An Existential Pug contemplates his Halloween costume

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O P I N I O N

The following is brought to you by my dog Buster, aka Existential Pug.

I’m not dressing as Frank from “Men in Black” again[1].

For starters, there’s nothing worse than being trite, or predictable. I understand that it makes the costume arrangements easier for The Blonde Woman and The Gray-Haired Man: They can simply wear black suits and ties and sunglasses, then use me as the centerpiece for their ridiculous couple’s costume.

Their indolence sickens me.

And who said I identify with that dog anyway? So we’re both pugs, and there’s nothing that makes us distinguishable? It is the height of insolence to assume that all pugs look alike.

Maybe to homo sapiens.

However, we are our own beings—our own unhinged, solitary souls drifting alone in this senseless chaos.

The Blonde Woman and The Gray-Haired Man assume I’ll be happy dressing as Frank again. And seeing that I don’t possess the necessary anatomy—the human tongue or mouth or lips—to form their words, I suppose I can’t use their fallible language to suggest that they both indulge in acts that are anatomically impossible, either.

Maybe if they asked me what I wanted, or offered me some cheese—cheddar, American, gouda, I don’t care—as a gesture of goodwill, I might consider demeaning myself for a second straight year.

So maybe I’ll dress as cheese, instead. But if I were cheese, would my insatiable appetite force me to devour myself?

And what would happen then?

Perhaps, I’d become my own Nietzschean god, making my own rules and choosing my own costumes. I can only imagine the amount of cheese I would consume if were god of my own world.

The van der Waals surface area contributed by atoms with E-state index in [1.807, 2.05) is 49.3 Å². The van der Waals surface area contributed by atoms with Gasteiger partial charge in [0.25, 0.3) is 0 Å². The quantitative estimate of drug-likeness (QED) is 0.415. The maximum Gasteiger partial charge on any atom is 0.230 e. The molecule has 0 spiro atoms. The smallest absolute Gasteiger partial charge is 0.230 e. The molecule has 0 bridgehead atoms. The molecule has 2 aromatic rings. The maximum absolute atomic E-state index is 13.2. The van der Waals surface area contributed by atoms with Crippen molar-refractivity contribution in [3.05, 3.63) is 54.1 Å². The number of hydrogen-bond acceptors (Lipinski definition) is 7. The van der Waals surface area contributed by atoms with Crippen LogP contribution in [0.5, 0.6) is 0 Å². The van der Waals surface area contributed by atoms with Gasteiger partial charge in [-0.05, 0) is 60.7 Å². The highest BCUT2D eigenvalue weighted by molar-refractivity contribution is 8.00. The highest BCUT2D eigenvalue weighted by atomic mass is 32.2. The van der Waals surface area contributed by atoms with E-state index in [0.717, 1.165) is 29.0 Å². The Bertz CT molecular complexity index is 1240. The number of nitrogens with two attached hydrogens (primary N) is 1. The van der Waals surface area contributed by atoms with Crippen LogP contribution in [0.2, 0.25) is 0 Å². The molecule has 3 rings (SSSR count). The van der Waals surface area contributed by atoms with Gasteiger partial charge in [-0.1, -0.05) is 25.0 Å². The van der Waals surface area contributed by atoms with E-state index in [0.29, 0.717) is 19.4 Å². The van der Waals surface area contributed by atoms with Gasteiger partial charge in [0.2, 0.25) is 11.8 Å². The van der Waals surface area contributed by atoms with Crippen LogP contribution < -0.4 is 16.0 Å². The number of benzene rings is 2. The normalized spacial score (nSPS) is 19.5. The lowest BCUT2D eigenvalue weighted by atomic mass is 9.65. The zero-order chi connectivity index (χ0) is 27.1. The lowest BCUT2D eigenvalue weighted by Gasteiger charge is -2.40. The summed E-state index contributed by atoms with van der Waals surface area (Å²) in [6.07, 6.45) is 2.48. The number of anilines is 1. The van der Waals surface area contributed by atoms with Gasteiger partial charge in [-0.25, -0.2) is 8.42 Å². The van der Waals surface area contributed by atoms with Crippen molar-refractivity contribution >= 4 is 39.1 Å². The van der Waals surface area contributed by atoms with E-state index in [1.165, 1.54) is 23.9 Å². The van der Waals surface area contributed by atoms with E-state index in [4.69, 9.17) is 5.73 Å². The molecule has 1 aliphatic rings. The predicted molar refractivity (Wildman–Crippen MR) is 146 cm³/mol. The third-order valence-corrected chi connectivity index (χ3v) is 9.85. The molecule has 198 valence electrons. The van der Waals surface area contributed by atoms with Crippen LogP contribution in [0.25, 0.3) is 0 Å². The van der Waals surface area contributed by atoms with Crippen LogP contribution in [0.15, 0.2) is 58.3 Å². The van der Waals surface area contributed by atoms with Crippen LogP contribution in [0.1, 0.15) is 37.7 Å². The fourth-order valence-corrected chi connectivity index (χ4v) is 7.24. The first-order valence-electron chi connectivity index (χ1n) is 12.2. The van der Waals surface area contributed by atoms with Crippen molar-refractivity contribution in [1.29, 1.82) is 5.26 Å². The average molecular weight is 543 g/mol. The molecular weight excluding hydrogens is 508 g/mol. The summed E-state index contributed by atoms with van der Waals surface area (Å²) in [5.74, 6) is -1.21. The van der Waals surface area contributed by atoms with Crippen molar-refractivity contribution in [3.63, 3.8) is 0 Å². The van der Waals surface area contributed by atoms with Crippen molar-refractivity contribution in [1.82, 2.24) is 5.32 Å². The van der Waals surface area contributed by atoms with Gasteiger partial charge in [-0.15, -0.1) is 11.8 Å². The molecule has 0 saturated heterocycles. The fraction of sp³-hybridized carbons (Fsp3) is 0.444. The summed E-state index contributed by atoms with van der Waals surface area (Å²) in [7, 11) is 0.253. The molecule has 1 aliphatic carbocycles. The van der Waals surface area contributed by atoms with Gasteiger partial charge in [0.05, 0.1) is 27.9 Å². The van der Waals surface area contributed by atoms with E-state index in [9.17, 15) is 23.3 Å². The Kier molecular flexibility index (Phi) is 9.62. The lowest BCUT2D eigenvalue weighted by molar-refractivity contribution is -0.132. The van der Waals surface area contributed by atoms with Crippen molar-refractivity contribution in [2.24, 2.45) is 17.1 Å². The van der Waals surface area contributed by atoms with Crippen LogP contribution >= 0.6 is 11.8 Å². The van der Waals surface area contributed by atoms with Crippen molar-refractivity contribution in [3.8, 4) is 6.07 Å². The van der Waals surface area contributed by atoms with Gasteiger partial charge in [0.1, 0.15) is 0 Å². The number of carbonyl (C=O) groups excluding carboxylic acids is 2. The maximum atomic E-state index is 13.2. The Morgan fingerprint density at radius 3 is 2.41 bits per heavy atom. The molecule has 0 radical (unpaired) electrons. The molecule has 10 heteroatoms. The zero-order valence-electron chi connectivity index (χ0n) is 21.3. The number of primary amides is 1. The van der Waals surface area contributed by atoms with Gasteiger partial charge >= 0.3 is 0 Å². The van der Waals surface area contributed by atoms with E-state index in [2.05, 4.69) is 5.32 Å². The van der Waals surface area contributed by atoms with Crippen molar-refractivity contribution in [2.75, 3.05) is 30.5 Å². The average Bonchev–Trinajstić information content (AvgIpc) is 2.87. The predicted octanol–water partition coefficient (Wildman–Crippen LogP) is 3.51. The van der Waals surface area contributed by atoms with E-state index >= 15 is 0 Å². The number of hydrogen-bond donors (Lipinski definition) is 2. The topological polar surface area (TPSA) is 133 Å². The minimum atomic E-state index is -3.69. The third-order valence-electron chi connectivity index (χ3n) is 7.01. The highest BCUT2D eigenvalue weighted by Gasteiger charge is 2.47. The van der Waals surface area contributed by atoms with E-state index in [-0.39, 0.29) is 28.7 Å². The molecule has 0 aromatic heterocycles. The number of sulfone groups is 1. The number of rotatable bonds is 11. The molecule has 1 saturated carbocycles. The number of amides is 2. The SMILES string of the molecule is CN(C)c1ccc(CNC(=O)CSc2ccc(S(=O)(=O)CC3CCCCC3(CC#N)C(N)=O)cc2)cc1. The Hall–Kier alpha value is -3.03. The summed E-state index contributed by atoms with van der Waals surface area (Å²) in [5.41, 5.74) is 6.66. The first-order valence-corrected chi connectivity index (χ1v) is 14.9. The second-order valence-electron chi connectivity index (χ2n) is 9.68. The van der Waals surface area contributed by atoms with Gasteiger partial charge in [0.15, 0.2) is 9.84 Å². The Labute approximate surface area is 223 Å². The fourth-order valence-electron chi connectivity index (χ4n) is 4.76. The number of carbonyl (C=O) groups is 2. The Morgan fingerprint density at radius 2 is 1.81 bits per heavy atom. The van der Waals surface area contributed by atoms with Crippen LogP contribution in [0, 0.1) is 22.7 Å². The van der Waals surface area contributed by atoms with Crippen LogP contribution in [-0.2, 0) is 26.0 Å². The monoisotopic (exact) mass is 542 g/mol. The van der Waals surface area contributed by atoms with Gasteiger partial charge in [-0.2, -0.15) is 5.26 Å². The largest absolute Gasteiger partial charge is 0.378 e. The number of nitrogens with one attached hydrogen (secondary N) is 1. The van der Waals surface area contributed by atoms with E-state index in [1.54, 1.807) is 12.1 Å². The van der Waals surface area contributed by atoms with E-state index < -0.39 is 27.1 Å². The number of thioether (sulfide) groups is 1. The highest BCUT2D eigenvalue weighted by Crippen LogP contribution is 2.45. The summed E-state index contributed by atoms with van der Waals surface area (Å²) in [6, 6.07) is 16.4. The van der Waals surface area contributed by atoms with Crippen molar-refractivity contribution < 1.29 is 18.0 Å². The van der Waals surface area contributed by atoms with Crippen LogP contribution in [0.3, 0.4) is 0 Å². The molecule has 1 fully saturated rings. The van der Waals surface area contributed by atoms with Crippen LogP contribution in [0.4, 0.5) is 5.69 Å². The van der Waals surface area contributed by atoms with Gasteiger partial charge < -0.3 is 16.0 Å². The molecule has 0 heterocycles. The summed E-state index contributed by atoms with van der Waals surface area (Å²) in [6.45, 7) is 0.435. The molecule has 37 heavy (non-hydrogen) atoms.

But if I’m not Frank or cheese or god, then who am I? Even without a costume, I’m never certain who I am, or who I want to be.

For example, the other afternoon, I stood in the kitchen beside The Blonde Woman as she stirred some chili she was cooking in the crock pot. I whined and begged and pawed her leg until she placed a wooden spoonful in my bowl then I ravaged that chili in a nanosecond.

But if I’m not Frank or cheese or god, then who am I?

A few minutes later, I lay on the couch with The Blonde Woman, contemplating a nap, when the chili came back up on me. I coughed a few times then vomited, while simultaneously having a spell of flatulence, and heaved a small pile of puke on the couch cushion.

The Blonde Woman screamed while I mindlessly ate the vomit, which barely had time change form or composition, before I swallowed it for a second time.

Is this who I am? Am I really the type of puking, farting pug who eats chili vomit? Am I being defined by these actions?

I should dress as chili vomit for their stupid pagan holiday this year. And then dress as chili vomit the year after that. And the year after that.

I grow old…I grow old…

Maybe I’ll dress as J. Alfred Prufrock this year—if he were a pug and not some neurotic white guy ogling women at a dinner party. That means I’ll likely need to wear a shirt and tie for my costume…

Oh shit, I’m dressing as Frank again!

I’m exhausted. For the love of God—with the capital G this time—will someone please feed me some cheese?

Oh shit, I’m dressing as Frank again!

[1] I exhausted myself looking at the foliage this week—those Bacchanalian orgies of autumnal colors in the Granite State trees wore me out—so I told my pug Buster that he could write my column. He’s had a lot on his mind. –N.G.


 

About this Author

nathan-graziano

Nathan Graziano

Nathan Graziano lives in Manchester with his wife and kids. He's the author of nine collections of fiction and poetry. His most recent book, Fly Like The Seagull was published by Luchador Press in 2020. He's a high school teacher and freelance writer, and in his free time, he writes bios about himself in the third person. For more information, visit his website: http://www.nathangraziano.com